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7 surprising facts about dreams -- why we have them and what they mean

An abstract 3d cloud model in the bedroom. (3d render)
Eoneren/Getty Images
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An abstract 3d cloud model in the bedroom. (3d render)

I had a nightmare last night.

It began like many of my dreams do – I was on vacation with my extended family. This time, we were in Australia, visiting family friends in a big house. Things took a turn when — in some way that I can’t quite explain — I got mixed up in this Australian family’s jewelry theft and smuggling operation. And I lied about it in front of my relatives, to protect myself and my co-conspirators. Before I woke up, I was terrified I’d be sent to prison.

The dream seems bizarre, but when I pick the narrative apart, there are clear connections to my waking life. For instance, I recently listened to a podcast where a pair of fancy hairpins suspiciously go missing during a family gathering. Moreover, I’m moving tomorrow and still have packing to do. When the movers arrive in the morning, if I haven't finished packing, I'll face the consequences of my lack of preparedness – a crime, at least to my subconscious.

This story also appears in the June 2 issue of the NPR Health newsletter. Click here to subscribe.

Dr. Rahul Jandial, neurosurgeon, neuroscientist and author of This is Why You Dream: What Your Sleeping Brain Reveals About Your Waking Life, says the major themes and images of vivid dreams like these are worth paying attention to, and trying to derive meaning from. (For me, I decided that the next time I have to move, I’m taking the day before off!)

 Dr. Rahul Jandial
Sam Lim/Penguin Random House /
Dr. Rahul Jandial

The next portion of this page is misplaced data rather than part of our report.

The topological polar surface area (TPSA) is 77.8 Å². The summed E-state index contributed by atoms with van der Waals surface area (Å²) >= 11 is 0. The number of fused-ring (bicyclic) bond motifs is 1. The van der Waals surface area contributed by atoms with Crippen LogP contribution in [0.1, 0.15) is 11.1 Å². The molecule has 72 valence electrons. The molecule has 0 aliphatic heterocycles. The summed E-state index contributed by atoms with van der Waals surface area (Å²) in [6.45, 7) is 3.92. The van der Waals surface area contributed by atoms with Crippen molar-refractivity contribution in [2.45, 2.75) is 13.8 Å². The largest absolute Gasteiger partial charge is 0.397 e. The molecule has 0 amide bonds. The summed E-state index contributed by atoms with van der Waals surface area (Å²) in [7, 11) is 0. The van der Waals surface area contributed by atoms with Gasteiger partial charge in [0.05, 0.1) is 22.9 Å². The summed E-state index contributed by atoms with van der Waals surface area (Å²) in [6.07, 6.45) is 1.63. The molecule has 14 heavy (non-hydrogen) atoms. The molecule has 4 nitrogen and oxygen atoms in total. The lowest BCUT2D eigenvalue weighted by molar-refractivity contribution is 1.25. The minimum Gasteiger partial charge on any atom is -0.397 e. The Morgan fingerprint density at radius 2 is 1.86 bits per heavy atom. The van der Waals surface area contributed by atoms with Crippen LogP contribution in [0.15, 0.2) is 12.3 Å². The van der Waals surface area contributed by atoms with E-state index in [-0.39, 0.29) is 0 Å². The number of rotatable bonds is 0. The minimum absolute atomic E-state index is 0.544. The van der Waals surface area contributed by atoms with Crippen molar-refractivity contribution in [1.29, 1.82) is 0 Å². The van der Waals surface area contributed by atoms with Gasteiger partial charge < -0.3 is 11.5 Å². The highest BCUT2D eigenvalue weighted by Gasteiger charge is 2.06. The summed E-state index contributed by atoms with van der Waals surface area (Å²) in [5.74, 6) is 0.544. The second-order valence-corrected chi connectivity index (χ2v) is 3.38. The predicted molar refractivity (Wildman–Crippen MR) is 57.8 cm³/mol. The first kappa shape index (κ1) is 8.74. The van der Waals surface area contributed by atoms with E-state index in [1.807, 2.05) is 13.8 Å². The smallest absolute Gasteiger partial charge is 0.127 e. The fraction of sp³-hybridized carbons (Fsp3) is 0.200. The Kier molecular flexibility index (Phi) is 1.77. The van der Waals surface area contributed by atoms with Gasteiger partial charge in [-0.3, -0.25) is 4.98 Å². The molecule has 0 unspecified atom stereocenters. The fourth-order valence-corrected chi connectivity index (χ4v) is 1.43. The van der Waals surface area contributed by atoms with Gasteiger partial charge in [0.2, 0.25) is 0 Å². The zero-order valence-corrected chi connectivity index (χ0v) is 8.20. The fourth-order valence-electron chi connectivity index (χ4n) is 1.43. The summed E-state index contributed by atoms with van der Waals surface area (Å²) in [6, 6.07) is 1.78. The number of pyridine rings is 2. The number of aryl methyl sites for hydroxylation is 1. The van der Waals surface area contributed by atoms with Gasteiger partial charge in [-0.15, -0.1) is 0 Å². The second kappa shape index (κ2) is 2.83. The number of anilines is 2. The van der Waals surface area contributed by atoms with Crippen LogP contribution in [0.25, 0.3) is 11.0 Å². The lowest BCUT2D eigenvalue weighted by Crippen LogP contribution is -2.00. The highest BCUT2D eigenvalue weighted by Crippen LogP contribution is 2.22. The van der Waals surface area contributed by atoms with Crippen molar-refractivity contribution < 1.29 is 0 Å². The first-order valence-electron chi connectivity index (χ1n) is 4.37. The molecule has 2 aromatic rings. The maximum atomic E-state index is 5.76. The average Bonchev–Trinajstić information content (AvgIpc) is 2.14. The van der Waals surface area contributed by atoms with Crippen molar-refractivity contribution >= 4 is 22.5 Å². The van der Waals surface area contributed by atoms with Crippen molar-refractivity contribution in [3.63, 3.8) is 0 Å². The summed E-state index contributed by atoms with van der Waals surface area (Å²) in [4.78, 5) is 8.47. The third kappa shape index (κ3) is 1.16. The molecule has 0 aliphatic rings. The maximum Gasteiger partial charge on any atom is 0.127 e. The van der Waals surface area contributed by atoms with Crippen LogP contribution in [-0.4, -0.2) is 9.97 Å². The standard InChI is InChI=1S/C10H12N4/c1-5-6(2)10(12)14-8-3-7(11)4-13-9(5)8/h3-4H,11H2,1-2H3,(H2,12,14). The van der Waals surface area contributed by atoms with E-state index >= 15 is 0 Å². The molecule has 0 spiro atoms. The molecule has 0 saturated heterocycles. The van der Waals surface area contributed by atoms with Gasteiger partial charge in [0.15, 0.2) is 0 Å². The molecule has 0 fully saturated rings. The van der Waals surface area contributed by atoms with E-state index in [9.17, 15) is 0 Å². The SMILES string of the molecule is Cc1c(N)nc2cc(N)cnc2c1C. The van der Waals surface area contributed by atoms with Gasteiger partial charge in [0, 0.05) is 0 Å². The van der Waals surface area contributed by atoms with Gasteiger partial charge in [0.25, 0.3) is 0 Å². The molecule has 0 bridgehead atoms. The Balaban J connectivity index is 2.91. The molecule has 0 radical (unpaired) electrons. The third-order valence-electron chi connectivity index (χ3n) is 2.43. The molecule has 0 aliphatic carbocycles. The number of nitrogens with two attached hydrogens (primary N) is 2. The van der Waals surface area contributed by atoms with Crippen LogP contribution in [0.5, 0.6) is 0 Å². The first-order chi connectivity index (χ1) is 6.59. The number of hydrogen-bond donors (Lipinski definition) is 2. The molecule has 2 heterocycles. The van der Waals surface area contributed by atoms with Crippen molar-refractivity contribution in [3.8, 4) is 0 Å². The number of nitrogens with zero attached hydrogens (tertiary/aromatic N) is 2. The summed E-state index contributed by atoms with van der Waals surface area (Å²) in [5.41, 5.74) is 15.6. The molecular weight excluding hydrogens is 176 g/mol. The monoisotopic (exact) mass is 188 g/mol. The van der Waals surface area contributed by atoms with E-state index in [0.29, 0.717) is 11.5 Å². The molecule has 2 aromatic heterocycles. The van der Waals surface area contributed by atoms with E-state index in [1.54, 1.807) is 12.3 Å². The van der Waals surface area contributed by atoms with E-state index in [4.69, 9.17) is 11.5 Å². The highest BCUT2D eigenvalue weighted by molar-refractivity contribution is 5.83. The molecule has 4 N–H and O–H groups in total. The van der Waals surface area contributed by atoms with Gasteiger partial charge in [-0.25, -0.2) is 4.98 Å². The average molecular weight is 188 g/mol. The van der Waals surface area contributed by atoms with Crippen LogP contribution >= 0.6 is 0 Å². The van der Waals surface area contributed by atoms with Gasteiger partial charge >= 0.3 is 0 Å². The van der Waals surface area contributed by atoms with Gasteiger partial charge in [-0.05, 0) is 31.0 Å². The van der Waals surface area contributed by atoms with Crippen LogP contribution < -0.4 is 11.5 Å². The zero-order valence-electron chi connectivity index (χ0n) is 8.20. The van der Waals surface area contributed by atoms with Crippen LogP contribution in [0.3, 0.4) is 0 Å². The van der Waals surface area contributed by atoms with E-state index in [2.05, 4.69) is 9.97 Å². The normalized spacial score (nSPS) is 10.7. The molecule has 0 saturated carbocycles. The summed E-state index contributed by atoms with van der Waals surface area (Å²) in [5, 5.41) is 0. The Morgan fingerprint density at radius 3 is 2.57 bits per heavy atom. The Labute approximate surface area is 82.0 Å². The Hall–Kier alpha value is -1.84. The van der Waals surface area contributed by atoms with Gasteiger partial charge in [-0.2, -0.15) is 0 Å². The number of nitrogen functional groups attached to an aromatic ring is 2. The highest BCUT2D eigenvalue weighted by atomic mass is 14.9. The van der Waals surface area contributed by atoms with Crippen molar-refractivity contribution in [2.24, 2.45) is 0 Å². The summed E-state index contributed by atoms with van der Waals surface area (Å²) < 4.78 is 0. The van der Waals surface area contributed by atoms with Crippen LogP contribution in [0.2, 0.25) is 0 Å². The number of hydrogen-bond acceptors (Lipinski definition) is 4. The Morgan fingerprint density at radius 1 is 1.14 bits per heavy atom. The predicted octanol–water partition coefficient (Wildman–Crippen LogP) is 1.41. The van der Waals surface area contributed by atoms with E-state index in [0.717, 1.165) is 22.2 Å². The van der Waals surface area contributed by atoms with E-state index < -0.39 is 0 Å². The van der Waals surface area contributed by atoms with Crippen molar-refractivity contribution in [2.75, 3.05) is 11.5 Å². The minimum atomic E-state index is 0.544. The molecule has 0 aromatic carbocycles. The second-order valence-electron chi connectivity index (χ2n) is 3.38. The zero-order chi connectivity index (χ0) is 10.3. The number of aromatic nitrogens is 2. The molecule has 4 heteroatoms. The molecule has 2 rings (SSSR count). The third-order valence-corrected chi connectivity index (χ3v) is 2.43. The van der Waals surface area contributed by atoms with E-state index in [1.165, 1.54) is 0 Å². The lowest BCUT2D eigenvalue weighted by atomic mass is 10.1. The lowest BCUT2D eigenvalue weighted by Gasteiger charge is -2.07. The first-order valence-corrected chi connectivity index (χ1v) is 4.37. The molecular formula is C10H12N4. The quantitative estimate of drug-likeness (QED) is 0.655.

I spoke with Dr. Jandial about what else we can learn from our dreams, including some of modern science’s most remarkable findings, and theories, about the dreaming brain.

1. Dreams are not random

From dream diaries recorded in ancient Egypt and China to reports from anthropologists in the Amazon, to surveys of modern Americans, evidence shows our dreams have a lot in common. For example, being chased and falling are pretty consistent.

“Reports of nightmares and erotic dreams are nearly universal,” Jandial says, while people rarely report dreaming about math. Jandial says the lack of math makes sense because the part of your brain primarily responsible for logic — the prefrontal cortex — is typically not involved in dreaming.

2. Our brains are super active when we dream

Jandial learned something fundamental about dreams in the midst of performing brain surgery.

It was awake surgery – he’d numbed the scalp and partially opened the skull. (The brain does not feel pain). Jandial was operating on the left temporal lobe, where language is typically located. Working carefully to avoid damage, he went millimeter by millimeter, stimulating the neurons, and asking the patient to count to ten at each spot.